So how does our process of looking at applicants work?
Here is Our Process:
- Someone submits the required elements: Resume, Portfolio link (with project examples well organized), and if they can a cover letter.
- Our HR department (who are people too) and sift through the initial applications have hundreds of candidates to dig through before I see anything. The reality is I won’t likely even see your resume if you don’t meet the basic requirements.
- I then look at the top applications there qualified.
Here is MY process:
- I click on your portfolio link. ( I don’t read you resume or cover letter first). After 20 years I can tell a lot about your writing and thinking from your work before I read about you.
- While looking at your work I have my own internal check list. 1) Do they have work that fits the types of writing I will assign? 2) Is the work good. I don’t spend too long on the site but I do look through projects, read case studies, watch videos, and of course read your copy.
- I return to our resume hub and read your resume looking at: listed skills, past experiences and roles held – and where you held them – the rest I glance at. When I’m looking I am looking for a few key things. Has this person worked in/for an agency or in/for the marketing department client side. This matters for the role. I look at past roles held. We can argue that job titles don’t mater much. But for a 3+ year experienced copywriter – if I see no jobs related to being a writer you better have amazing work. (as mentioned above, may talented people can write. Few are truly talented writers at their core)
- If I’ve made it this far I’ll read your cover letter to get a sense of who you are. I won’t move beyond that. I’ll mark the applicant with a rating out of 5 and move one. A few days later I’ll take all the top rated and then start to really look at your work compare. (I may not look at your resume or cover letter again until a face to face)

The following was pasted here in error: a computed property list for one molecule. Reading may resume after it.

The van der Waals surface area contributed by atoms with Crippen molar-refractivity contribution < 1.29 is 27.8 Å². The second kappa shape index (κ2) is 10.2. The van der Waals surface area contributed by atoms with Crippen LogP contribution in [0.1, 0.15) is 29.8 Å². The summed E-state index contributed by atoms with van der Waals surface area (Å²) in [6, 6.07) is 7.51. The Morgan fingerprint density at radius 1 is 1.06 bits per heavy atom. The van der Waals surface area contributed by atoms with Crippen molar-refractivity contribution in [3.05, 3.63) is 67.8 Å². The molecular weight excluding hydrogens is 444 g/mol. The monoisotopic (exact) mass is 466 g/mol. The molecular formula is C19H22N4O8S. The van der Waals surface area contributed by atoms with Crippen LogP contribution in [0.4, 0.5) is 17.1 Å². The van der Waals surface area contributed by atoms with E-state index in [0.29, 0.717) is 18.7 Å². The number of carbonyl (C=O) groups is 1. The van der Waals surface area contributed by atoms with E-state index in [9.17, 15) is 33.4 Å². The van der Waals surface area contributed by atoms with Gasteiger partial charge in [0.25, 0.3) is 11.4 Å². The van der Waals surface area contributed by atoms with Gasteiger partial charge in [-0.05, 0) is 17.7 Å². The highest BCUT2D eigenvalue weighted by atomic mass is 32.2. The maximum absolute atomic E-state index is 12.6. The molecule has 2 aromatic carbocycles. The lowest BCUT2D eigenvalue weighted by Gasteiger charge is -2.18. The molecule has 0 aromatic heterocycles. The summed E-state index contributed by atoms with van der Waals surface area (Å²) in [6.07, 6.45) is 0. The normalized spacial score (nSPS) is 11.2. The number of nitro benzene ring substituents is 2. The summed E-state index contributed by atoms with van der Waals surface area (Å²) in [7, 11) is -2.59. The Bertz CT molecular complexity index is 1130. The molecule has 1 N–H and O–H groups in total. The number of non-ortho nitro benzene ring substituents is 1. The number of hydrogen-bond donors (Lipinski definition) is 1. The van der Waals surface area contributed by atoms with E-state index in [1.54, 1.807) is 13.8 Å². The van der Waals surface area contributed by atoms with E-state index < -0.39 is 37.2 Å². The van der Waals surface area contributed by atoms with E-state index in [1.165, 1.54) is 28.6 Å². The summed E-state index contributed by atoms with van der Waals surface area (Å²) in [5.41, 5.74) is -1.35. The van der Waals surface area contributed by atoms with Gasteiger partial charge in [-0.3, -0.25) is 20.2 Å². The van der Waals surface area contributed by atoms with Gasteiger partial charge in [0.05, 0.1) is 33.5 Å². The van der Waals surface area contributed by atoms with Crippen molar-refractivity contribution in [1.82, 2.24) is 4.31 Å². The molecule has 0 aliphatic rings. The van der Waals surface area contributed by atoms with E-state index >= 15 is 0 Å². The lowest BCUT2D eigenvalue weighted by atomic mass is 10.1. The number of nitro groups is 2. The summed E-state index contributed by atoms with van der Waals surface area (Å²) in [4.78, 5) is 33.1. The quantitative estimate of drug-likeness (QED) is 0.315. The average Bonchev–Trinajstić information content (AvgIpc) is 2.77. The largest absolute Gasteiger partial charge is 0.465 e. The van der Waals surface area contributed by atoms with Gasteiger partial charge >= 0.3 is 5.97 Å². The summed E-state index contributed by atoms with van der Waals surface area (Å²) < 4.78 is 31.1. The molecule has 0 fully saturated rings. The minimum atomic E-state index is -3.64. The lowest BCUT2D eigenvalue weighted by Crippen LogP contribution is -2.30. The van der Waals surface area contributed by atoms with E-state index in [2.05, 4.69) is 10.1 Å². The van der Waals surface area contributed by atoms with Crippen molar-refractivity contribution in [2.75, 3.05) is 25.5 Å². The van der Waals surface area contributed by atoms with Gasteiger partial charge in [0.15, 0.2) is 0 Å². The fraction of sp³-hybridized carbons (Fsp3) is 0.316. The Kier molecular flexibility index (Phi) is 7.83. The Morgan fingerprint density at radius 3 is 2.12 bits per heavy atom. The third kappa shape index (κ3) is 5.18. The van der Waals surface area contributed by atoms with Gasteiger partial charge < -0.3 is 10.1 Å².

- Eventually I’ll pick a handful for our HR department to call for phone interviews and from that determine who to actual interview.
Do you see the trend? Portfolio, quality of work.
Luckily a few applicants so far are interesting and may fit the role (thank you). At least enough to get to the 2nd step of the process at least – which is where I actually take a look at your resume and work. But I am also not in a hurry. We want the right candidate and are taking our time to find them.
So let’s get back to the job description…and help clarify what we are looking for so those of you interested can truly decide if you fit the role and how to organize yourself BEFORE you apply.
So what are my MUST-HAVEs?
Well, I’m glad you asked. For any who are considering to apply I wanted to clarify what is already a VERY clear job description 🙂 if your intent is to have your application be seen.
THE MUST HAVES for a Copywriter in this particular role: